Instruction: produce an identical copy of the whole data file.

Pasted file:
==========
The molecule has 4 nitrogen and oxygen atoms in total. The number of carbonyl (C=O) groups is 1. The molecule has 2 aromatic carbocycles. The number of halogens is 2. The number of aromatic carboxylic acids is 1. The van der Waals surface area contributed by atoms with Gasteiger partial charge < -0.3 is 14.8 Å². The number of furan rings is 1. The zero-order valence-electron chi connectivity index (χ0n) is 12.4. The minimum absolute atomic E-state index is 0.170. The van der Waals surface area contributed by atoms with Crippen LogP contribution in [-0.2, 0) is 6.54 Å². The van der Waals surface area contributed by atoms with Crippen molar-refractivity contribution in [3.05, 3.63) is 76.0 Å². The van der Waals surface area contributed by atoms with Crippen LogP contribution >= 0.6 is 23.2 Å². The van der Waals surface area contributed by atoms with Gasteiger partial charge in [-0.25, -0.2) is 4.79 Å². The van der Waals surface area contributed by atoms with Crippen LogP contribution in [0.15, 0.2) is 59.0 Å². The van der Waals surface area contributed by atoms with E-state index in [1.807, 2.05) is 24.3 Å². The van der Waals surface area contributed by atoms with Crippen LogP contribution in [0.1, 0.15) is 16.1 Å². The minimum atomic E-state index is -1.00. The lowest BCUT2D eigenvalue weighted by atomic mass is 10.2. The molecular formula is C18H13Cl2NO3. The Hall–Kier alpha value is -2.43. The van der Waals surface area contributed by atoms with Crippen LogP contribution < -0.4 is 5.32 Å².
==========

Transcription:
The molecule has 4 nitrogen and oxygen atoms in total. The number of carbonyl (C=O) groups is 1. The molecule has 2 aromatic carbocycles. The number of halogens is 2. The number of aromatic carboxylic acids is 1. The van der Waals surface area contributed by atoms with Gasteiger partial charge < -0.3 is 14.8 Å². The number of furan rings is 1. The zero-order valence-electron chi connectivity index (χ0n) is 12.4. The minimum absolute atomic E-state index is 0.170. The van der Waals surface area contributed by atoms with Crippen LogP contribution in [-0.2, 0) is 6.54 Å². The van der Waals surface area contributed by atoms with Crippen molar-refractivity contribution in [3.05, 3.63) is 76.0 Å². The van der Waals surface area contributed by atoms with Crippen LogP contribution >= 0.6 is 23.2 Å². The van der Waals surface area contributed by atoms with Gasteiger partial charge in [-0.25, -0.2) is 4.79 Å². The van der Waals surface area contributed by atoms with Crippen LogP contribution in [0.15, 0.2) is 59.0 Å². The van der Waals surface area contributed by atoms with E-state index in [1.807, 2.05) is 24.3 Å². The van der Waals surface area contributed by atoms with Crippen LogP contribution in [0.1, 0.15) is 16.1 Å². The minimum atomic E-state index is -1.00. The lowest BCUT2D eigenvalue weighted by atomic mass is 10.2. The molecular formula is C18H13Cl2NO3. The Hall–Kier alpha value is -2.43. The van der Waals surface area contributed by atoms with Crippen LogP contribution < -0.4 is 5.32 Å².